Middle Miocene coast
This map shows the Tethys Sea 16 million years ago, of which only the Mediterranean survives today (the dotted lines show the modern coastlines, with the Para Tethys Sea surviving as the Black Sea, Caspian Sea, and Sea of Azov).
It is the Middle Miocene era, some two million years after a series of movements in the Earth's crust had connected Africa and Eurasia for the first time. This land bridge allowed African animals, including apes and monkeys, to cross into Europe and Asia, while some rodents and cats moved in the opposite direction.
The collision between continental plates caused major geological upheavals, transforming formerly flat landscapes by pushing up the world's youngest mountain chains: the Pyrenees, the Alps, the Himalayas, and the Zagros Mountains. East Africa's mountains and rift valleys were also created as the continent began to be torn apart at the point of the rift, which is still deepening and widening with time (eventually, this will lead to ocean waters rushing in to form a new gulf as Somalia breaks away from Africa).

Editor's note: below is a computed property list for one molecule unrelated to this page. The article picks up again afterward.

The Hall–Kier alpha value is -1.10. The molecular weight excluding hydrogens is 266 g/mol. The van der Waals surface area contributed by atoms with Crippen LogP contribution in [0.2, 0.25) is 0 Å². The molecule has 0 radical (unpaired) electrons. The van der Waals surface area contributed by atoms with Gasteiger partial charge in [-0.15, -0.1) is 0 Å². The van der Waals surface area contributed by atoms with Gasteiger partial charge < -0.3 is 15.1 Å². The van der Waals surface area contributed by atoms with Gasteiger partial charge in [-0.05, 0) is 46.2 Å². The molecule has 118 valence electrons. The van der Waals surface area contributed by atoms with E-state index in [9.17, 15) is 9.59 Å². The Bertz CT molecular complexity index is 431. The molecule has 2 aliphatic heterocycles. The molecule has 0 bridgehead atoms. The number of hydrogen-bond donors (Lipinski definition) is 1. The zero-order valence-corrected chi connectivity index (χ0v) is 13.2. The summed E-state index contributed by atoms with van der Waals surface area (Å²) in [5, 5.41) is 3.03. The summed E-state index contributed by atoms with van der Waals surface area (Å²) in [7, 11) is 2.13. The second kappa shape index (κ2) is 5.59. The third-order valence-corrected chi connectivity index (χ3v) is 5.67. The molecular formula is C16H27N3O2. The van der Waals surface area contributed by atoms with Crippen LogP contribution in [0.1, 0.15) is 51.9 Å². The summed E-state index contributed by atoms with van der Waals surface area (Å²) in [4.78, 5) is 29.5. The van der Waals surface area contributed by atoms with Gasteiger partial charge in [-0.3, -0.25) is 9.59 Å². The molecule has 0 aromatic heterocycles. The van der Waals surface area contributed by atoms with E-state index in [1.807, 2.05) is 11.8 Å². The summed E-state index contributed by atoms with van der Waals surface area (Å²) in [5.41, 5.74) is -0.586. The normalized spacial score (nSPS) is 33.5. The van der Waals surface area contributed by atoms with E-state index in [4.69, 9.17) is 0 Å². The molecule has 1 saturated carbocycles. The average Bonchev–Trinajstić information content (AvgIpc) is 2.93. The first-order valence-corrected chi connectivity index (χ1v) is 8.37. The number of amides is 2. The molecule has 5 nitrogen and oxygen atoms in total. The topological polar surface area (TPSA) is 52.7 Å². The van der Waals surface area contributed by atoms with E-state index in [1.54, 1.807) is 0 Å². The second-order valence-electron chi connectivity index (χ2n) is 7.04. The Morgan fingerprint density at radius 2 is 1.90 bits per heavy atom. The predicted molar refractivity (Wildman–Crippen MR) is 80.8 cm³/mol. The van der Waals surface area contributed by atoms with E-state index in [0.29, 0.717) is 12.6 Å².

Geographical transformations were accompanied by gradual climatic and environmental changes. In East Africa, drier conditions during the Middle and Late Miocene caused a spread of grassland. Animals adapted in response to these changes, which may even have triggered the emergence of the first hominoids.